Calcium-leaching processes can potentially degrade the structure of a concrete matrix. This problem is studied here through the progressive dissolution of Ca2+ in both ordinary Portland cement pastes (C-0) and binary cement blends (C-20) containing 20% thermally Activated Coal Mining Waste (ACMW).1 A series of accelerated tests are conducted that involve the immersion of these cement pastes in a 6 M ammonium nitrate solution at a temperature of 20 °C for 7 and for 21 days. A rise in paste porosity was observed, due to increased capillary pore sizes of between 5 and 0.1 μm. In the case of the 20% ACMW pastes (C-20), calcium leaching decreased, probably as a consequence of the pozzolanic effect of the ACMW, while potassium and magnesium leaching increased, due to the presence of the phyllosilicates in the ACMW. The paste compounds most affected by leaching were Ca(OH)2, C6AS3H32, and C4AC¯H12. In general terms, it can be concluded that the incorporation of ACMW into binary cements slightly reduces the calcium leaching phenomena. Concerning the environmental impact assessment, the substitution of 20% OPC by ACMW reduced CO2 emissions by as much as 12% and improved energy efficiency by using approximately 19% fewer fossil resources.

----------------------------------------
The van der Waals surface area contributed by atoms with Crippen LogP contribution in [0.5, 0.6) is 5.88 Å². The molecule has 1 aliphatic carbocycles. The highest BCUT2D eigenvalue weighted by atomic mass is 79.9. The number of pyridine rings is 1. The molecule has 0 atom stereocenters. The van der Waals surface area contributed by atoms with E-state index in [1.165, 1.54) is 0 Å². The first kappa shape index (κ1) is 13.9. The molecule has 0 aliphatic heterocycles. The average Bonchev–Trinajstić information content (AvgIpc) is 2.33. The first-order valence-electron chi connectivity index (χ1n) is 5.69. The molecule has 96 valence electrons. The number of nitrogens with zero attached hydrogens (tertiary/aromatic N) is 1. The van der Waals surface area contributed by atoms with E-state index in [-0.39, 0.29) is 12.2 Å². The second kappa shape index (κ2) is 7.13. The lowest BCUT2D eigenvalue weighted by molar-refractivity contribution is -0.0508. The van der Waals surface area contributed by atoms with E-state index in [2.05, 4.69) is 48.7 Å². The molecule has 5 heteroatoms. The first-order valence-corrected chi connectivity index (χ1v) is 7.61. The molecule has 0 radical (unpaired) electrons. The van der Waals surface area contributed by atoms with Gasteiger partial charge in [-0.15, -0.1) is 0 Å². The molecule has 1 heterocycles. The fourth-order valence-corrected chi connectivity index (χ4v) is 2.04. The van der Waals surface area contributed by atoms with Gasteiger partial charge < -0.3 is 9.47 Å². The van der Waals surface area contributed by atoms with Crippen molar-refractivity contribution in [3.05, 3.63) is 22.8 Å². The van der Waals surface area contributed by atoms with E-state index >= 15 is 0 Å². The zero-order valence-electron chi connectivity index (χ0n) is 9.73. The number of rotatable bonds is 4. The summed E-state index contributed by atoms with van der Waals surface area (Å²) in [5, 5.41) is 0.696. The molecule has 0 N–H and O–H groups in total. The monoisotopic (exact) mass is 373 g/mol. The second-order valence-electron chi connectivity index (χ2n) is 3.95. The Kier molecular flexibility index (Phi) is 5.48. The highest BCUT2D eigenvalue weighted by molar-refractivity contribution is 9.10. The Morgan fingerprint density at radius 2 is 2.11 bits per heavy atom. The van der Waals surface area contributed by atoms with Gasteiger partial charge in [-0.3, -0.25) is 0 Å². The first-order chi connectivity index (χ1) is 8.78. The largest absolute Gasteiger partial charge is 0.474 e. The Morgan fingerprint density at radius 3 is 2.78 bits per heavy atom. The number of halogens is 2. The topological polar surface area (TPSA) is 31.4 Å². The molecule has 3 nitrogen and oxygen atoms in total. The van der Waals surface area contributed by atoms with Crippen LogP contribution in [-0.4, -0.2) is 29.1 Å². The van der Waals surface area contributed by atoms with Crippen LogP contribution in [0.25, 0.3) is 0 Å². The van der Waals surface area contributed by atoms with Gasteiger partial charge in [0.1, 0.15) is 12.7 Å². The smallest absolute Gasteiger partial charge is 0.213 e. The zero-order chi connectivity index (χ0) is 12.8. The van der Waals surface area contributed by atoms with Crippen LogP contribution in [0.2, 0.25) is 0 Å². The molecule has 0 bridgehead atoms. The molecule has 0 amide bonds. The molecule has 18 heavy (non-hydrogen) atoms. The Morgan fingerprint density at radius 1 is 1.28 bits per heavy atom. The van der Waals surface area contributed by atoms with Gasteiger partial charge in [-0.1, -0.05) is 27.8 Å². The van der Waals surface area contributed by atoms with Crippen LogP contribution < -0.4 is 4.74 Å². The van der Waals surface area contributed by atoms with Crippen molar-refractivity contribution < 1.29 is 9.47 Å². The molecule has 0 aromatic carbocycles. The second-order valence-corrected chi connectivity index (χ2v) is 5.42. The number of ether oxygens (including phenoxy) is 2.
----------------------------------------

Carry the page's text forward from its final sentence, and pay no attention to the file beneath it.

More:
Journal of Cleaner Production – Elsevier
Published: May 10, 2018
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